With the tropical storm season in the Atlantic Ocean underway and already well into the Greek alphabet for naming, better storm track prediction has allowed timely evacuations and preparations. However, the formation and intensification of these storms remains challenging to predict, according to an international team of researchers who are studying the origin of tropical cyclones.
“There are critical questions around the formation and intensification of hurricanes that makes forecasting them extremely difficult,” said James H. Ruppert Jr., assistant research professor of meteorology and atmospheric science, Penn State. “We don’t yet have sufficient understanding of the processes that drive storm formation.”
Tropical depressions are the weak precursors to intense hurricanes, usually identifiable as a disorganized cluster of clouds in a weak low-pressure area, according to Rupert.
“The tropical depression stage is usually the first time that forecasters are able to identify and start tracking a storm,” he said.
Environmental conditions usually provide a narrow window in which these depressions can form into intense tropical cyclones.
“Understanding the transition from this depression stage to an intensifying hurricane is what we are after,” said Ruppert.
Satellite image of Hurricane Maria (2017) as the eye was about make landfall in Dominica.
To investigate tropical cyclone formation, the researchers looked at storms forming in the Atlantic and in the western Pacific oceans. They considered two storms, Super Typhoon Haiyan, which occurred in 2013, and Hurricane Maria, which occurred in 2017.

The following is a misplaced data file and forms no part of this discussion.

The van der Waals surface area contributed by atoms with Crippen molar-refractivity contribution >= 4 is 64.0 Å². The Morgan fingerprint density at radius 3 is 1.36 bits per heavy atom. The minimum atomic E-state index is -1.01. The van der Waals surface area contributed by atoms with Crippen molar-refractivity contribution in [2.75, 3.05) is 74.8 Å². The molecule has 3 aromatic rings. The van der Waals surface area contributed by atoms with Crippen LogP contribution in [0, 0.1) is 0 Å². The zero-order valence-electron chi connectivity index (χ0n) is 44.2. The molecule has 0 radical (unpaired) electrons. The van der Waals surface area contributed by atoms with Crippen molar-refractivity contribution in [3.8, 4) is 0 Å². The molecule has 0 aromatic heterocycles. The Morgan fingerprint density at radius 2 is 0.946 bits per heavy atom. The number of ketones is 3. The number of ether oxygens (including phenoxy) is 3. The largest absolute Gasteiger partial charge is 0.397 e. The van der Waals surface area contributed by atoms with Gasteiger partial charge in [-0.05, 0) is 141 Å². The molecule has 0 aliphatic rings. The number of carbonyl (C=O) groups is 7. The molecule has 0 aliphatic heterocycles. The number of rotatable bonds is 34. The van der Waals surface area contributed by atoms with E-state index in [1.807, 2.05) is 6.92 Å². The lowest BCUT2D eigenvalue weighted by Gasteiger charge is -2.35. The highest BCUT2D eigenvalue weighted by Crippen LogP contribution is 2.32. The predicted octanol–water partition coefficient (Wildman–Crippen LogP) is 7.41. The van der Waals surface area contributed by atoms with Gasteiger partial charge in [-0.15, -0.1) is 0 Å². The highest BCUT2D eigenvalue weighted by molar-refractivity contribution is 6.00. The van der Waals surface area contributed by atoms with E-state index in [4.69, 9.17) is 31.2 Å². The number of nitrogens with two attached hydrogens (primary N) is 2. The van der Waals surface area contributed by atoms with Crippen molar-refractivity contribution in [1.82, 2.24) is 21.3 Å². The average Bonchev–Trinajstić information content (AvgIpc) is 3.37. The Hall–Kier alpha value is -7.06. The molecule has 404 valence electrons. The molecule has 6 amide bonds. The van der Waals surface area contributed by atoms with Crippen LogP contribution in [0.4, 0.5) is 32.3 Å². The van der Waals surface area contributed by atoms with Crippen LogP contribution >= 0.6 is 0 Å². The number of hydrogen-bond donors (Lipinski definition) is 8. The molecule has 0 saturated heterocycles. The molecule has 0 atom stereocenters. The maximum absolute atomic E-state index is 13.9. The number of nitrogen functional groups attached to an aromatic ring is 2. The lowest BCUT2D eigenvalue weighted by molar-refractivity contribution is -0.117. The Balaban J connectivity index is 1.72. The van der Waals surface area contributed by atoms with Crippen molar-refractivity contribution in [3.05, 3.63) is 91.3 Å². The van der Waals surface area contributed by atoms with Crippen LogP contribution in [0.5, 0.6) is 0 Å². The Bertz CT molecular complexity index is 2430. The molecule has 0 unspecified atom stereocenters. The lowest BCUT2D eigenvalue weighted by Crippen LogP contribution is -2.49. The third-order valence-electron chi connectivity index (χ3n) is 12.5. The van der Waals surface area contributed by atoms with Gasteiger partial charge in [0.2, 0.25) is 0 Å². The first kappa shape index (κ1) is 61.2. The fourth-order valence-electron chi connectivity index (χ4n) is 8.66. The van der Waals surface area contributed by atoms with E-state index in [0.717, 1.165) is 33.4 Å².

The researchers found that infrared radiative feedback from clouds creates a localized greenhouse effect that traps heat in the area of the tropical depression. Deep clouds that are heavily laden with water droplets and ice crystals trap outgoing infrared radiation and warm the atmosphere. This local warming causes lifting motion in the storm, which helps fully saturate the atmosphere and increase inward flowing winds near the ocean’s surface. As long as the storm is more than a few degrees above or below the equator, the Coriolis Effect causes these inward flowing winds to form a circulation near the surface. This circulation then intensifies with the help of surface evaporation and eventually forms a central eye, taking on the classic appearance of an intense tropical cyclone.
The researchers found that the localized warming created by the cloud greenhouse effect helped accelerate the formation of both Haiyan and Maria. When they removed the effect in the model simulation, the storms either formed more slowly or not at all. The researchers argue that the cloud greenhouse effect is therefore likely instrumental in the formation of many tropical storm events. They report their results today (Oct. 26) in the Proceedings of the National Academy of Sciences.
“Our ultimate goal is to better forecast tropical cyclones, and it currently remains very hard to forecast storm formation,” said Ruppert. “Storm track forecasting has improved immensely in recent decades. Large-scale winds primarily control storm tracks and our ability to both measure and predict these winds has improved greatly, allowing for major progress in storm track prediction. The small-scale processes that govern storm formation and intensification in the first place – that is where our understanding and ability to observe are still really challenged.”
Also working on this project were Allison A. Wing, assistant professor in the Department of Earth, Ocean and Atmospheric Science, Florida State University; Xiaodong Tang, associate professor, School of Atmospheric Sciences, Nanjing University, China; and Erika L. Duran, a researcher at the University of Alabama in Huntsville and the NASA Short-term Prediction Research and Transition Center.
The National Oceanic and Atmospheric Administration, National Science Foundation, National Key R&D Program of China, National Natural Science Foundation of China, and NASA supported this research.